The Department of the Treasury issued on April 23 interim final anti-money laundering guidelines under the 2001 Patriot anti-terrorism act, granting some financial institutions more time in developing plans than others.
Although the rules are final, the Treasury Department welcomes comments on the rules, and the rules may be subject to further changes.
Mutual funds, or open-end management investment companies, for instance, are required to develop plans and implement them by July 24. The mutual fund programs will be subject to new Treasury guideline 31 C.F.R. section 103.130 and must be approved in writing by each fund’s board of directors and trustees, says John Baker, a securities lawyer with Stradley, Ronon, Stevens & Young in Washington.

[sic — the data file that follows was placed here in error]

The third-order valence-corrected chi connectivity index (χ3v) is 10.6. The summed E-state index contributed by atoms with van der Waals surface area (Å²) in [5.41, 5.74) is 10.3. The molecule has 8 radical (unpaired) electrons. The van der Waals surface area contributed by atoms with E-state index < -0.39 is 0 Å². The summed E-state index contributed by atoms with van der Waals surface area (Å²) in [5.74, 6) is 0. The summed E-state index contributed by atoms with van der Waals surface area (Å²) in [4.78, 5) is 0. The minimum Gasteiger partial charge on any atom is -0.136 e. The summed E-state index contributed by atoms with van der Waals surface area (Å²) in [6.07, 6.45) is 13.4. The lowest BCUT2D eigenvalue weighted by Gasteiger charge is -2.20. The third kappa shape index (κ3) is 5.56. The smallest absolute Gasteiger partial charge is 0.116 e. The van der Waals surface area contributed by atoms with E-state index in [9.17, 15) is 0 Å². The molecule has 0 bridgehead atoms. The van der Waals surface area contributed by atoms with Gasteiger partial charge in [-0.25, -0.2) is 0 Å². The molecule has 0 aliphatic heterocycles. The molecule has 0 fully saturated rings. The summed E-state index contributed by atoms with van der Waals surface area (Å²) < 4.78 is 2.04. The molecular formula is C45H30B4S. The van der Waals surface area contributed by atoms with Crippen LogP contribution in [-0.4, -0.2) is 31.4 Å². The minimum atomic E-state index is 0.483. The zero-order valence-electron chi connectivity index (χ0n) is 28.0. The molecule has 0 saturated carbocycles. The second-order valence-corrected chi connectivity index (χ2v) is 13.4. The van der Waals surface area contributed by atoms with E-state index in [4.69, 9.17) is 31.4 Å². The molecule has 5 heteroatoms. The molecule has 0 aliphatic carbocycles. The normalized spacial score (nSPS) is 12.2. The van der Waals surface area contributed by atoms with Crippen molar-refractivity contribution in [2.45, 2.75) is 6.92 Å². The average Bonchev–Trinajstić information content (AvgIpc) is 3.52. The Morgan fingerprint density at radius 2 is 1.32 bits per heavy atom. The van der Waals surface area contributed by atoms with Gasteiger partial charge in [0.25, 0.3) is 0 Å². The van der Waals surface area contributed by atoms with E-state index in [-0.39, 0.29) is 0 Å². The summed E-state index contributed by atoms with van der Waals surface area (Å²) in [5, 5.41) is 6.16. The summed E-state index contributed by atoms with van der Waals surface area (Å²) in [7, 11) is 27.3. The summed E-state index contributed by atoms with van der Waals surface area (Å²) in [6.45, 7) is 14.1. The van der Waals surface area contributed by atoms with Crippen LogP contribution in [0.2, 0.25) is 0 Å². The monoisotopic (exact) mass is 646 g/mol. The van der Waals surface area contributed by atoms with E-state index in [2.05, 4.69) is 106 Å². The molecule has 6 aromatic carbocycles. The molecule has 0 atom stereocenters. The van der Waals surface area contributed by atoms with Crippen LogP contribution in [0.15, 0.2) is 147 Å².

Broker/dealers will be governed by a new NASD Rule 3011 or New York Stock Exchange Rule 445; both were effective April 24. The Securities and Exchange Commission approved both of these rules on April 22.
Six-month exemptions were granted to the following investment companies and financial institutions: hedge funds, private equity funds, venture capital funds, private bankers, insurance companies, persons engaged in real estate closings and settlements, investment companies (other than mutual funds), commodity pool operators, and commodity trading advisors.
Banks, savings associations, credit unions, and casinos are subject to existing money laundering requirements.